The SEC instead acknowledged that its intention was to ‘caution the industry and market participants: the federal securities laws apply to those who offer and sell securities in the United States, regardless whether the issuing entity is a traditional company or a decentralized autonomous organization, regardless whether those securities are purchased using U.S. dollars or virtual currencies, and regardless whether they are distributed in certificated form or through distributed ledger technology’. Yet, this finding is narrow and it may not apply to the majority of ICOs with an underlying utility, or as applied to a functional app coin.

Moving forward, there are signs that other regulators are looking to issue clarifications around ICOs and digital tokens. On 4 June 2017, it was reported that the People's Bank of China (‘PBOC’) was moving to regulate ICOs and is considering developing regulations to assist in the development of technology in this area.[5] Concurrent to this, the UK Financial Conduct Authority (‘FCA’) also published a discussion paper in which it states; ‘At this stage we do not see a clear need to consider changes to our regulatory framework for DLT solutions to be implemented. Instead we want to explore emerging business models, and how their potential risks and opportunities operate in the context of our regulatory framework.’ Thus, there appears to be somewhat of a consensus amongst the regulators that wherever possible, and as along as products do not contravene existing regulations, the sector should be allowed to develop regulations as it matures and evolves. Corroborating this view, on 1 August 2017, the Monetary Authority of Singapore (‘MAS’) also issued a clarification stating that under the Securities and Futures Act (Cap 289) (‘SFA’), ‘digital tokens may represent ownership or a security interest over an issuer’s assets or property. Such tokens may therefore be considered an offer of shares or units in a collective investment scheme under the SFA. Digital tokens may also represent a debt owed by an issuer and be considered a debenture under the SFA.’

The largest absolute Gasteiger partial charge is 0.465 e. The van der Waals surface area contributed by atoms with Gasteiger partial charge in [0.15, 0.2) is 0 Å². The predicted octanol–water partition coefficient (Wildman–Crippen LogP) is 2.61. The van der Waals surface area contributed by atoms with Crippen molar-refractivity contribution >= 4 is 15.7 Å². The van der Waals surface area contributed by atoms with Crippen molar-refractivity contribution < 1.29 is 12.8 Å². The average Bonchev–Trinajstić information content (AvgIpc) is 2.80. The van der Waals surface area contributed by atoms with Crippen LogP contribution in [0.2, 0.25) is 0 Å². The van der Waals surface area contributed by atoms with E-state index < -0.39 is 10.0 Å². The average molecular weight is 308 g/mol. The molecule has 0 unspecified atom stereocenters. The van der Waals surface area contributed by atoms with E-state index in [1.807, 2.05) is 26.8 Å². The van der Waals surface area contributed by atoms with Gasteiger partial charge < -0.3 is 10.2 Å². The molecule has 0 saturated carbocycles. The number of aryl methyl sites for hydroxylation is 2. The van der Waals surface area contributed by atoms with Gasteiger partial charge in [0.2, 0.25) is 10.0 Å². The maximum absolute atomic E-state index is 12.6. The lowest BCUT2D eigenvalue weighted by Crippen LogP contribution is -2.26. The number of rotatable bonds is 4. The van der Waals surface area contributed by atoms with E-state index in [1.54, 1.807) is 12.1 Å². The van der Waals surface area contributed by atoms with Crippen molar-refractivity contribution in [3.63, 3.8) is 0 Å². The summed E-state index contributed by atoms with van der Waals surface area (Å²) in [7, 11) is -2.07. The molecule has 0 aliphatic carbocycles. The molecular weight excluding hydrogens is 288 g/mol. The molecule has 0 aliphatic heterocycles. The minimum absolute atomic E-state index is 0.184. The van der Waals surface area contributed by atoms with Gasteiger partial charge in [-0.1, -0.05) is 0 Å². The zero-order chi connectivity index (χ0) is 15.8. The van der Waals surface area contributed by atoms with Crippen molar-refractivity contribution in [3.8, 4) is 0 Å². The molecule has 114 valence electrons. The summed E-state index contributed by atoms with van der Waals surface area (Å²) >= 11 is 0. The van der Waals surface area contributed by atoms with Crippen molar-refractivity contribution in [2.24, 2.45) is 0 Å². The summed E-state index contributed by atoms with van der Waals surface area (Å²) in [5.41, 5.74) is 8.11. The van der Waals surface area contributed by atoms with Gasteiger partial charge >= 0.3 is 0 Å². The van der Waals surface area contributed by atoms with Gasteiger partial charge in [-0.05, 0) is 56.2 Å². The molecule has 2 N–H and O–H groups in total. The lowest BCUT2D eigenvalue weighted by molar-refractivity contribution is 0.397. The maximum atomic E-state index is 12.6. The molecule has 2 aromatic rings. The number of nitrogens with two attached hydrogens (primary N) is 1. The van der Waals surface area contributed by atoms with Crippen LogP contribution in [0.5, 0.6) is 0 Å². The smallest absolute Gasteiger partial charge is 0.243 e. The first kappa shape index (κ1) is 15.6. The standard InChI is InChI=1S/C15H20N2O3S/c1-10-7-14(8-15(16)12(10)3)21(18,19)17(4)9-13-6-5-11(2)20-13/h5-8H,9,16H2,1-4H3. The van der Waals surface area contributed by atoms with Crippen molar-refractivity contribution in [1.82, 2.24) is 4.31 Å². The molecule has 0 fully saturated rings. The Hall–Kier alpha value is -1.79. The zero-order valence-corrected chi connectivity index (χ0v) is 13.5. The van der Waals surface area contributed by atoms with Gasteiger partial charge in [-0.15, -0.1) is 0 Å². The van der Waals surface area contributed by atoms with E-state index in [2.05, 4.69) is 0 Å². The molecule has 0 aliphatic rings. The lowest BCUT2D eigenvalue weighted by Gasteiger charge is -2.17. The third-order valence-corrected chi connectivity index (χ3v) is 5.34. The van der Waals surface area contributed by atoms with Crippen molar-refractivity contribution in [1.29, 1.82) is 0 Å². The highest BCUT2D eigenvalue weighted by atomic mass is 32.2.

As regulators in the major financial centres begin to develop frameworks for this fast growing sector, other countries are thus forced to react to ensure that their jurisdictions do not become safe havens for digital token enabled money laundering. On 17 August 2017, the Australian Ministry for Justice announced that it was moving to bring the regulation of digital tokens under the jurisdiction of the Australian Transactions and Reporting Analysis Centre (‘AUSTRAC’),[6] the aim of this being to increase oversight with respect to anti-money laundering purposes. This move comes after the Australian government previously moved in May 2017 to eliminate a double goods and services tax that was affecting the countries digital token economy, in the hopes of further spurring ‘fintech’ innovation.[7]

Whilst there are significant challenges, such as the need for a coherent legal framework for Smart Contracts and digital tokens across multiple jurisdictions, given the disruptive potential of this industry, many regulators are taking a progressive view towards regulation as they vie to position their cities as regional or global hubs for this industry. 

E. Joan, JD, MSt.(Law), MSL(Law), MBA(Finance), MPA, MSB is an University of Oxford alumni, and Peter Crane is an entrepreneur.

 


[1] See ‘Report of Investigation Pursuant to Section 21(a) of the Securities Exchange Act of 1934: The DAO, available here.

[2] ETH stands for the platform ‘Ethereum’.

[3] See ‘Future of ICOs, SEC verdict, and the Howey Test’, available here.

[4] See ibid.

[5] See ‘PBOC Official: Research on ICO and Its Regulation’, full text translation available here.

[6] See ‘Government Anti Money Laundering Rules for Digital Tokens’, available here.

[7] See ‘Australian Government seeks to remove the double GST on bitcoin purchases (GST on buying bitcoin and then spending them)’, available here.